U.S. Sen. Cory Gardner tours Greeley’s Genesis Plastics
United States Senator Cory Gardner was in Greeley Thursday for a quick tour of a local manufacturing facility, Genesis Plastics Technology, where the relatively small, family-owned local thermaformer had recently turned on a dime to meet a need created by the COVID-19 pandemic.
Genesis, which typically produces plastics goods that include products like food packaging and light fixtures, found itself pushing out as many as 200,000 pieces of a medical-grade plastic face shield in a two-week period, and as many as half a million over the course of a few months.
“It was March 14, we were asked, what can we do,” said sales manager Jake Comer. “We need gloves, gowns, face shields. And there hearing face shields, the lightbulb went off. We can make face shields. The catch was, everybody needed product now.”
There were hurdles, but Comer said they were overcome through partnerships with others in the network of a group called the Colorado Manufacturers PPE Taskforce, a group brought together in order to meet the pandemic’s need in the state that was generated by Gov. Jared Polis and Polis’ former political adversary, Noel Ginsburg, who happens to be a plastics manufacturer himself.
“They said you want to talk plastics, talk to the guys in Greeley,” Comer said.
For Gardner, that was an exciting development to learn about.
“Manufacturing has seen a pretty strong rebound over the last several months,” Gardner said. “Here’s a place that saw employment increase because of the face shields. This is a story of Colorado ingenuity and innovation.”
For Genesis, having the ear of the senator was special.
“Having the opportunity to have someone like the senator here in our world, that’s invaluable to us,” said sales manager Jake Comer. “What we’ve found is from the standpoint of networking, that’s invaluable. I’ve been in sales 20 years, with the company since ’92, and all that work in years past has opened those doors. There’s not a lot of thermal formers in Colorado, basically one competitor in Denver. For him to be out there making his stops in other manufacturers and through his network, for him to throw out names in ponds we might not be fishing in, that’s invaluable.”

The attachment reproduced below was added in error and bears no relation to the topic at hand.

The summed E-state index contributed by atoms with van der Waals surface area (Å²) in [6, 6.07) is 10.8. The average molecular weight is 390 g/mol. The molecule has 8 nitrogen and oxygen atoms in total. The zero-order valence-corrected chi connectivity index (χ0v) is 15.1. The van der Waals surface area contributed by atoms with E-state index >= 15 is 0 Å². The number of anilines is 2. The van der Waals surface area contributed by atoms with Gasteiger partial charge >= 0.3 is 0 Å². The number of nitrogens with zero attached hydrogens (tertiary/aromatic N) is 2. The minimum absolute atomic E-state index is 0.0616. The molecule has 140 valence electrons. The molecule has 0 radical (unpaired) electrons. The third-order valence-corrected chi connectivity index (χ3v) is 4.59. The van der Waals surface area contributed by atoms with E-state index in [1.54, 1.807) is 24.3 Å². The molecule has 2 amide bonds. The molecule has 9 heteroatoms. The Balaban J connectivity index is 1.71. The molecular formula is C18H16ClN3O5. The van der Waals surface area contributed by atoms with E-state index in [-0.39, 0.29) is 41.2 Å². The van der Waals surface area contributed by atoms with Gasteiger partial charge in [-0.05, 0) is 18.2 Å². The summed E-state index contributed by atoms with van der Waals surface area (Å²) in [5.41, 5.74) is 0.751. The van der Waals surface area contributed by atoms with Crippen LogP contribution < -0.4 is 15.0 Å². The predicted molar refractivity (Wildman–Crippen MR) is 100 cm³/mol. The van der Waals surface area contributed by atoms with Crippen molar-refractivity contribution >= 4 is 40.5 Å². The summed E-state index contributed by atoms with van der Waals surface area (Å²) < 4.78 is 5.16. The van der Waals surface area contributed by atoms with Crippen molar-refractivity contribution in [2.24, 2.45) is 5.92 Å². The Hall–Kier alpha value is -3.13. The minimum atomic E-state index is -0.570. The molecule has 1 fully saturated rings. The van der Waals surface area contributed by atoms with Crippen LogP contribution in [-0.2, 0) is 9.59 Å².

Gardner said his purpose in visiting manufacturing in the state is to be a connector, as well as to potentially even inform legislative decisions.
Gardner was aware, though, that not everywhere in the state or the nation was positioned to capitalize on the new pandemic market the way Genesis has. He said there was need in Congress to take steps for those folks, too.
“We need to extend and expand the Paycheck Protection Program that’s saved hundreds of thousands of jobs in Colorado and millions of jobs around the country, and I’d like to see a second draw, especially for restaurants and those hardest hit businesses,” Gardner said. “I think there’s support for that and I hope we’re voting on it soon. I’d like to see a plan I came forward with called Rehire America move forward, it’s helping support employees, make sure they get paid, provide support to businesses, especially for fixed costs. If you’re a business, one of the ways you have to control costs is labor force, unfortunately. Let’s help workers get their salary but also help with fixed costs.
“We were able to extend Paycheck Protection to about twice as long as it was going to be, now we need a second draw.”
Gardner said if he were in complete control, that would look as follows:
“Let’s take businesses with a revenue loss,” he said. “You already qualify for Paycheck Protection Program, or you’re a new person who qualifies. You get that loan or a second loan. I’d like to see expansion on that, something to help bring a business up to COVID-19 standards, shielding or spacing. I’d like to see the first priority go to the smallest of small businesses. I’m from Yuma, 500 people in a business is a massive business, 50 is. We need to see one, two, three people get that help.”
During the tour, Comer and general manager John Hunt bent the ear of the senator just a little about the struggle Genesis has had with some approvals in certain realms to maximize the marketability of their face shields.
Face shields are not by any means the primary product at Genesis, but since they’ve been able to begin pumping the product out with such efficiency, they’re looking to expand.
“Because of the time crunch, it was very challenging,” Hunt said. “We created a mold, had dyes created for us, and it was getting the assembly together to put it together. On some days, we had the entire manufacturing switched over to this. The folks here (on the floor) have been here a long time, we stand on their shoulders. Amazing group of people here.
“The approval process was through CU Anschutz, they’ve been approved by CU for specifically use in the pandemic.”
Gardner said he’d see what he could do.
“We want to make sure our office is a conduit to connect people,” Gardner said. “We’ll reach out and try to open doors. Can’t tell people what to do, but we can make sure they know about the opportunity.”
By: Cuyler Meade
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